An Estimated 1000 Pets Have Been Taken to L.A. Pound by BFAS

I have an update to the Best Friends post from Monday but decided to post it on its own in the interest of transparency, in order to make it as visible as possible to anyone interested.  Jon Dunn from BFAS answered the questions I had previously sent to 3 different BFAS e-mail addresses on 2 separate occasions.  The e-mail response is pasted below, in full, with my questions in regular type and the responses in italics.

My takeaways:

  • BFAS has taken 10-15 animals a week to the East Valley facility since taking over at Mission Hills in January 2012.  If I estimate 12.5 pets per week for 20 months (80 weeks), that works out to about 1000 pets that BFAS has brought to the pound.
  • BFAS does not keep track of what happens to these animals.
  • BFAS does not perform documentation or networking of any pet taken to the pound in order to help get the pet reunited with his owner (if there is one) or get seen by rescues and adopters.
  • BFAS sometimes places a hold on pets they take to the pound but since they don’t keep track, they can’t say how many.
  • Regarding the animals BFAS has pulled from the city shelter, BFAS does not pay fees to the city for these animals.  BFAS neuters and chips these animals themselves.  Some of these pulled pets have been transported to states other than CA.
  • My question, “What has happened to these pulled pets?” does not appear to have been specifically answered.  My reason for asking was to determine how many of the pulled pets may have been adopted, sent to other rescues, returned to the pound, or any other possible outcome.

Jon Dunn’s e-mail response, in full:

——– Original Message ——–
Subject: Re: Grandpa – BFAS LA
From: Jon Dunn
Date: Tue, September 10, 2013 11:18 am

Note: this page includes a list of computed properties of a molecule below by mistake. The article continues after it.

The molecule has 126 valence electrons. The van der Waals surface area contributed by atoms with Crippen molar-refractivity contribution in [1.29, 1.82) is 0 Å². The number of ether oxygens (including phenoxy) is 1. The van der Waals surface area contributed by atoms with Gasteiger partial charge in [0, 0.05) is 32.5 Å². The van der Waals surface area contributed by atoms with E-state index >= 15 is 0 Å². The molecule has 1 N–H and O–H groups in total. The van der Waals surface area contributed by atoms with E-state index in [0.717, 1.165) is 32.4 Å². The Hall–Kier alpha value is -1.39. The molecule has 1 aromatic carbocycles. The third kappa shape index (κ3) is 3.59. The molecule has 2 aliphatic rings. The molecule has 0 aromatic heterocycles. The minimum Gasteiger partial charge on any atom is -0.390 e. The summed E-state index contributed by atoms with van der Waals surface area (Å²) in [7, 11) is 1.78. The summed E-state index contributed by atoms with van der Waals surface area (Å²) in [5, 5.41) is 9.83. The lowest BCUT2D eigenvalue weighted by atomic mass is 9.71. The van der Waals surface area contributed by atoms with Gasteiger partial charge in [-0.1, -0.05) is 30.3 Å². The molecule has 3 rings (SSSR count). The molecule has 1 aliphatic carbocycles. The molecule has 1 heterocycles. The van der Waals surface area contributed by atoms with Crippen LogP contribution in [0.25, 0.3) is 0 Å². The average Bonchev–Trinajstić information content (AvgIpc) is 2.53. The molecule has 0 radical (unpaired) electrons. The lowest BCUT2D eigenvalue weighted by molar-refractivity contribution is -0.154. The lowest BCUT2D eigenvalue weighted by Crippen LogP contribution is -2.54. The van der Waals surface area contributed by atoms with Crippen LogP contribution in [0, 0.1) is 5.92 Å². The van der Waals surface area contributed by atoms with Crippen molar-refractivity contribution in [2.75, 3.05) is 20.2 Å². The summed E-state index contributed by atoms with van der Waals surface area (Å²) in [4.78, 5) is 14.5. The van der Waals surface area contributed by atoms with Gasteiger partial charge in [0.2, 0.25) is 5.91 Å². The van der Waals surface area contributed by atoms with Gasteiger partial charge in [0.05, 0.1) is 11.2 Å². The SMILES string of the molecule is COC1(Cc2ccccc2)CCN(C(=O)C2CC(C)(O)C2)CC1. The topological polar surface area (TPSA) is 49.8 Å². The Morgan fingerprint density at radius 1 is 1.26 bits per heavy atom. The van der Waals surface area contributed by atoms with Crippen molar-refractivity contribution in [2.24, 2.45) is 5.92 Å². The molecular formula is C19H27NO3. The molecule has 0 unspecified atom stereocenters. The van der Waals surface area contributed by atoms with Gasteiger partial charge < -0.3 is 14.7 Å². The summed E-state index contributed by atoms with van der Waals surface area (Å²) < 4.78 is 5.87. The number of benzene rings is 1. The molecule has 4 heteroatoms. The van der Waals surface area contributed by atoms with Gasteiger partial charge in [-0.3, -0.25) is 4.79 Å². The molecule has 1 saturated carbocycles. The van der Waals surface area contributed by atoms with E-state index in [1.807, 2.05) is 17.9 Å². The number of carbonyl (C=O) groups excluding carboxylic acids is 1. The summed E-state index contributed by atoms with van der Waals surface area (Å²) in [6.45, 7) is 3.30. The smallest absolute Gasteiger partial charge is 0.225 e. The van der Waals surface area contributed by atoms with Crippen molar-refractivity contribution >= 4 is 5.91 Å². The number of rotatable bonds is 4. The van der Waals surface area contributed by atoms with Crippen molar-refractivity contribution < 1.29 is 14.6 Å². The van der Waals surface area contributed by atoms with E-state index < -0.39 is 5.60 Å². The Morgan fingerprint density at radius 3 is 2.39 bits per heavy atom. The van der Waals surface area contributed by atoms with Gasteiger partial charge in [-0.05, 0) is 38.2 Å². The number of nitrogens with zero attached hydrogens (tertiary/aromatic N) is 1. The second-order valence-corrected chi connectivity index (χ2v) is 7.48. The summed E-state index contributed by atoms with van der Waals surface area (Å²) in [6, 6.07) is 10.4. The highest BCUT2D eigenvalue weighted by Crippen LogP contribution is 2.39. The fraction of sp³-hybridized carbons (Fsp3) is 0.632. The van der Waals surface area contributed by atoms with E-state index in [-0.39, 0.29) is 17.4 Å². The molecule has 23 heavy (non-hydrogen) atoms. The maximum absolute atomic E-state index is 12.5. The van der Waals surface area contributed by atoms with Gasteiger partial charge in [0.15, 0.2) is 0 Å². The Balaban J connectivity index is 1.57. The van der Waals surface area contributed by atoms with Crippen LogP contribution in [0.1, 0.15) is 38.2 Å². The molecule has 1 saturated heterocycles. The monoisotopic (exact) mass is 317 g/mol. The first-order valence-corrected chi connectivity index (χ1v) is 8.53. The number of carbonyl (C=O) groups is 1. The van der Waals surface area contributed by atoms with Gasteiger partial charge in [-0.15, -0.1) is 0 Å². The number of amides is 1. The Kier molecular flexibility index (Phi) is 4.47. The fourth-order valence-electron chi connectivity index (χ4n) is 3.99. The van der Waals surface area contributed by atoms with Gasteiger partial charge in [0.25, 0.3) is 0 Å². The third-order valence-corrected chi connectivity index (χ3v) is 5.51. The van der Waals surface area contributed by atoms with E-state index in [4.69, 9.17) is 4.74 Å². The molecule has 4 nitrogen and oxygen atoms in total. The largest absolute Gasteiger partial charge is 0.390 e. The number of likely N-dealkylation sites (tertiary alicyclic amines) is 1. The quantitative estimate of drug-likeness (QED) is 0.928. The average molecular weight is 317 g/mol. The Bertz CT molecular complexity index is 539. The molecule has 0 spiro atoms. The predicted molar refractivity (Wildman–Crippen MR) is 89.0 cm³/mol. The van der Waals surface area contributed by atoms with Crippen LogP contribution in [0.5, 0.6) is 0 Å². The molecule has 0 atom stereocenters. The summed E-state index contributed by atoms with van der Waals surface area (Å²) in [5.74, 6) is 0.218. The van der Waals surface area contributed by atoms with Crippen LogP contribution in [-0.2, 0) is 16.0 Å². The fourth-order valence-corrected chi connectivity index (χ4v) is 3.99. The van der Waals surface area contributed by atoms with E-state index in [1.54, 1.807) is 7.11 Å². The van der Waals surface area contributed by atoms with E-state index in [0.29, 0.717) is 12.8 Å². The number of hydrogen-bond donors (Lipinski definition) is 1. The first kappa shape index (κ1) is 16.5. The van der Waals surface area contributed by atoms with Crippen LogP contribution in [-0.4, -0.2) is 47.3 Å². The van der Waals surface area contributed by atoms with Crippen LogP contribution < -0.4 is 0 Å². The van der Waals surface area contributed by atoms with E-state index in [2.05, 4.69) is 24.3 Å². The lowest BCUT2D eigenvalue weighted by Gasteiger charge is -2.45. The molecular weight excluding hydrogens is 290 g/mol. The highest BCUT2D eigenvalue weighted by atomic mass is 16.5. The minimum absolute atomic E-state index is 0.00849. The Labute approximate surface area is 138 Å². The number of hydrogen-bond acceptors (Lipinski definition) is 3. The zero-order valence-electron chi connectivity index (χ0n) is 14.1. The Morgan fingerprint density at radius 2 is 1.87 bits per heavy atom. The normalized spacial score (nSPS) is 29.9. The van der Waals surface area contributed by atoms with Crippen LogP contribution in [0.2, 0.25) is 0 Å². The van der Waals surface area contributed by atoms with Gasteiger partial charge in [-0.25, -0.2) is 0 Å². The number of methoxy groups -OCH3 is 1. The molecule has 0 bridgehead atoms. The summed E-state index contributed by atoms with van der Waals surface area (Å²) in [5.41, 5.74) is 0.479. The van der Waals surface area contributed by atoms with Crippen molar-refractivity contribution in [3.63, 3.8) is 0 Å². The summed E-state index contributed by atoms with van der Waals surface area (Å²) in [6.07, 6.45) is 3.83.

To: Shirley Thistlethwaite <>

How many animals has BFAS taken to the East Valley facility since taking over at Mission Hills?

10-15 animals a week are usually brought in either as strays or owner surrenders to the Mission Hills Center. As you have likely already read elsewhere, it is illegal for us to accept animals from the public either as strays or owner surrenders (per the contract we have with the city of LA, all animals at the Mission Hills Center must come from one of the 6 LA Animal Services shelters). The animals must go to the East Valley shelter where they are held for their required hold times (dependent on microchip, etc.). It is important to note that these animals are never considered as “intake” by Best Friends.

What has happened to each of the animals taken to the city pound by BFAS?

We do not track the outcome of every animal that falls into this category. In some cases, we do put a hold and pull the animal ourselves. In other cases where we see an animal has a particular need served by one of the 65 NKLA coalition members (to whom we pay adoption subsidies), we notify that particular group. In others, one of the 190 LAAS New Hope Partners steps in and pulls the dog (as what happened with Grandpa). Best Friends is a large cog, but certainly not the only cog in the Los Angeles animal welfare system. We are thankful to the other organizations, many of whom we work with very closely, who are also working hard each and every day to contribute to the fantastic drop in shelter killing we’ve seen in LA the last two years.

When taking an animal to the city pound, does BFAS always perform documentation and networking of the pet in order to help get the pet reunited with his owner (if there is one) or get seen by rescues and adopters?